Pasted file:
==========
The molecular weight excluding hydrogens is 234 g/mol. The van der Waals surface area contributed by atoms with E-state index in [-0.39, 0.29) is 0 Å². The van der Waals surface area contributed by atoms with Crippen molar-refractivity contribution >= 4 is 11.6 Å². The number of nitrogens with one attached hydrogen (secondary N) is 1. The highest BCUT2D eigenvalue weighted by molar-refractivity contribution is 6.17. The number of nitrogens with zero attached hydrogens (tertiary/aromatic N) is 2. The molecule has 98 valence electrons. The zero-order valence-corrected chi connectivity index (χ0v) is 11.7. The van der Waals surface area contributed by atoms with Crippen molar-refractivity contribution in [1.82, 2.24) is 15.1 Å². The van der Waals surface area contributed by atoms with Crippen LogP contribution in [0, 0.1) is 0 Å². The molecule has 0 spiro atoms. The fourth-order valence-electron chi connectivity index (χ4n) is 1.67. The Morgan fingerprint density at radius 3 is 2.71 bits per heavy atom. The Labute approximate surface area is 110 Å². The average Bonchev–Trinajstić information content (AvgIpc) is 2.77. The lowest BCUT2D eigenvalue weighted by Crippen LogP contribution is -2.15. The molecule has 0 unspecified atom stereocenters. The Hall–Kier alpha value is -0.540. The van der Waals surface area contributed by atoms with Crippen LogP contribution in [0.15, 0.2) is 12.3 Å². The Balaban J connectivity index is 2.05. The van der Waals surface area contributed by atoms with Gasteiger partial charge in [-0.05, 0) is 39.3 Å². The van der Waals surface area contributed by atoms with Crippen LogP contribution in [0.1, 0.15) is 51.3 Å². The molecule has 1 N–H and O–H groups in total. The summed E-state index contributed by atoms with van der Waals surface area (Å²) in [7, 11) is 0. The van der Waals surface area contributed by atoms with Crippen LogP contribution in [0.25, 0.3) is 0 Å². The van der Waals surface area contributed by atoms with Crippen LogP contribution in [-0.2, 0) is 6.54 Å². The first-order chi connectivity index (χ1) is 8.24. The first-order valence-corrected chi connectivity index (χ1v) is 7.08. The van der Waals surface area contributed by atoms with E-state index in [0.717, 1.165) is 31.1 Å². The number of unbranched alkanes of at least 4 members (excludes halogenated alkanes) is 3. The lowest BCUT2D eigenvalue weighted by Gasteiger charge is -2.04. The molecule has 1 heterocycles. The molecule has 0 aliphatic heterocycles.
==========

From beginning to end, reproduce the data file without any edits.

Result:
The molecular weight excluding hydrogens is 234 g/mol. The van der Waals surface area contributed by atoms with E-state index in [-0.39, 0.29) is 0 Å². The van der Waals surface area contributed by atoms with Crippen molar-refractivity contribution >= 4 is 11.6 Å². The number of nitrogens with one attached hydrogen (secondary N) is 1. The highest BCUT2D eigenvalue weighted by molar-refractivity contribution is 6.17. The number of nitrogens with zero attached hydrogens (tertiary/aromatic N) is 2. The molecule has 98 valence electrons. The zero-order valence-corrected chi connectivity index (χ0v) is 11.7. The van der Waals surface area contributed by atoms with Crippen molar-refractivity contribution in [1.82, 2.24) is 15.1 Å². The van der Waals surface area contributed by atoms with Crippen LogP contribution in [0, 0.1) is 0 Å². The molecule has 0 spiro atoms. The fourth-order valence-electron chi connectivity index (χ4n) is 1.67. The Morgan fingerprint density at radius 3 is 2.71 bits per heavy atom. The Labute approximate surface area is 110 Å². The average Bonchev–Trinajstić information content (AvgIpc) is 2.77. The lowest BCUT2D eigenvalue weighted by Crippen LogP contribution is -2.15. The molecule has 0 unspecified atom stereocenters. The Hall–Kier alpha value is -0.540. The van der Waals surface area contributed by atoms with Crippen LogP contribution in [0.15, 0.2) is 12.3 Å². The Balaban J connectivity index is 2.05. The van der Waals surface area contributed by atoms with Gasteiger partial charge in [-0.05, 0) is 39.3 Å². The van der Waals surface area contributed by atoms with Crippen LogP contribution in [0.1, 0.15) is 51.3 Å². The molecule has 1 N–H and O–H groups in total. The summed E-state index contributed by atoms with van der Waals surface area (Å²) in [7, 11) is 0. The van der Waals surface area contributed by atoms with Crippen LogP contribution in [0.25, 0.3) is 0 Å². The van der Waals surface area contributed by atoms with Crippen LogP contribution in [-0.2, 0) is 6.54 Å². The first-order chi connectivity index (χ1) is 8.24. The first-order valence-corrected chi connectivity index (χ1v) is 7.08. The van der Waals surface area contributed by atoms with E-state index in [0.717, 1.165) is 31.1 Å². The number of unbranched alkanes of at least 4 members (excludes halogenated alkanes) is 3. The lowest BCUT2D eigenvalue weighted by Gasteiger charge is -2.04. The molecule has 1 heterocycles. The molecule has 0 aliphatic heterocycles.